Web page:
Lisa Jewell’s novels are always thrilling and full of twists and turns, leaving you hooked until the last page. This book review of I Found You doesn’t contain any spoilers.
I’ve been a fan of Lisa Jewell ever since Steph (aka Hungry Harriet) introduced me to her by lending me a copy of Then She Was Gone. I read it in about 3 days, and knew I’d found an author that I would probably follow throughout the rest of her writing career.
I Found You was written in 2016 and is arguably one of my favourite Lisa Jewell novels yet.
Two women, twenty years of secrets, and a man who can’t remember lie at the heart of Lisa Jewell’s brilliant new novel, I Found You.
Surrey: Lily Monrose has only been married for three weeks. When her new husband fails to come home from work one night, she is left stranded in a new country where she knows no one.
East Yorkshire: Alice Lake finds a man on the beach outside her house. He has no name, no jacket, no idea what he is doing there. Against her better judgement she invites him into her home.
But who is he, and how can she trust a man who has lost his memory?
Alice is a bit of a lost soul (and a quirky one). She has three children, 16-year-old Jasmine, 14-year-old Kai, and 6-year-old Romaine, all with different fathers. She also has three dogs—one is hers, one was left by a previous lodger, and one she inherited from her parents.
Alice feels as though she’s never found her way in life. Everything she touches seems to erupt into chaos. She lives in a tiny 300-year-old house on the sea front of Ridinghouse Bay which is dusty, untidy and generally a mad house.
From the corner of the room she retrieves the embroidered cushions she bought long ago to decorate her bed and which have never decorated her bed because she cannot be arsed to take them off and put them back and take them off and put them back and she is really and truly not a bed-cushion kind of person.
Her children and friends think she is even more mad when she takes in a stranger that she’s found on the beach. ‘Frank’, as named by Romaine, has no idea what his real name is, where he is, or how he appeared on a beach in Yorkshire when he has a Southern accent.
In an enticing subplot, Lily Monrose’s husband, Carl, hasn’t returned home from work. They’re newly-weds, married only three weeks. As she tries to contact the people closest to Carl, she realises how little she knows about him. Is his mother’s name Marie, or Maria. Is his sister called Susanna, Suzanne, or Susan? She has no contact numbers for anyone in his family, and she has no money, only the £30 in her purse. When the police don’t seem to be taking her case seriously, she sets off on her own to discover what happened.
But something happened over twenty years ago, back in 1993, that connects both Lily’s and Alice’s stories. As Frank’s memory starts to return, he realises he doesn’t want to know what’s really happened to him in the past.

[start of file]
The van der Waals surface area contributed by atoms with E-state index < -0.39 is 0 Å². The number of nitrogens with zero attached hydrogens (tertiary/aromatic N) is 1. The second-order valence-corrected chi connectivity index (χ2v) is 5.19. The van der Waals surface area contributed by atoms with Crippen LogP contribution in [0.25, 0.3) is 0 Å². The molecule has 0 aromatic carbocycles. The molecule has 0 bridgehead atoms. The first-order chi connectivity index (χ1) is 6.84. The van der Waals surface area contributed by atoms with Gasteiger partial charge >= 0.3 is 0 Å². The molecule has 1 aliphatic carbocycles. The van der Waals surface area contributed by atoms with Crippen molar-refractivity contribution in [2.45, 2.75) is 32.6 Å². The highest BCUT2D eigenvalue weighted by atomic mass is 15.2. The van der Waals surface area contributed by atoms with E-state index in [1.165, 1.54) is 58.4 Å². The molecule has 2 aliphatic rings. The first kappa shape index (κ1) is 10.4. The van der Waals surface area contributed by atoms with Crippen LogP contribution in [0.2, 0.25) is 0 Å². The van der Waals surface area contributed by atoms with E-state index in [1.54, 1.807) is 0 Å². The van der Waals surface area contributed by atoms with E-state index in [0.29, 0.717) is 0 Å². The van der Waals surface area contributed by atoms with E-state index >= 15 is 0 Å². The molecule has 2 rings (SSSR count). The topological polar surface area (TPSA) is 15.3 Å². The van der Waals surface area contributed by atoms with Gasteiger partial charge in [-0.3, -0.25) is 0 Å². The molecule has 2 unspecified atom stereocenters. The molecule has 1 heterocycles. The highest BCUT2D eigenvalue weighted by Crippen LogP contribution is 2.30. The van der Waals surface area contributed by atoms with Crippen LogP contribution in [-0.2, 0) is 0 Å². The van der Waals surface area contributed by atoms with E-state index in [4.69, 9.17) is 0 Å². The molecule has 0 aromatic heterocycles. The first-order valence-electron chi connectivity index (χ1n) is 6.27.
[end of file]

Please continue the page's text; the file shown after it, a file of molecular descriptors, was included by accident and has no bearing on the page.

He needs to find the thing that brought him to this northern seaside town. But as he gets to his feet he has another flash of whiteness and falls back onto the bench. He squeezes his eyes closed tight, desperately trying to find the edges of the hidden image. And then he sees it. A barley-twist pole, a pastel-coloured horse, a girl with brown hair, she goes up, she goes down, she’s smiling and waving and then she’s gone.
I’m yet to be disappointed by a Lisa Jewell novel. I read this one in 2 days, which is quite a feat for a 448 page novel.
What I truly love about Jewell’s writing is how lovable the characters are. Alice is so quirky, slovenly, clumsy, and not at all bothered about her fashion sense. Her house is always full of people. She has lodgers stay in the ‘shed’ which has been renovated to house a bed, a wardrobe and a fridge. But she’s also lonely. Which is probably the main reason she invites Frank in when she sees him sitting on the beach.
Frank could be a serial killer, a psychopath, anything, but we like him. Alice’s dogs take to him, as does her youngest. Her best friend, Derry, thinks that taking Frank in was a ridiculous idea, especially with children in the house, but you can’t help but like Frank.
Lily is pretty unlikeable, but then I don’t feel that we’re supposed to like her. She’s from Ukraine and comes across as very brusque and bossy. Occasionally she makes comments about the strange things British people do, like smile to strangers. She thinks smiling should be saved for family and friends, but in her quest to find out information about her husbands’s whereabouts, she decides smiling is a way of getting more information out of people.
I found the flashbacks to 1993 took some time to get going. It took me a while to understand where the plot was heading, and why it would be important. This time frame focuses on Gray and his sister Kirsty, and what happened on their 2-week holiday in Ridinghouse Bay.
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Header photo credit: https://www.mumsnet.com/books/bookclub/2016/book-giveaway-i-found-you-lisa-jewell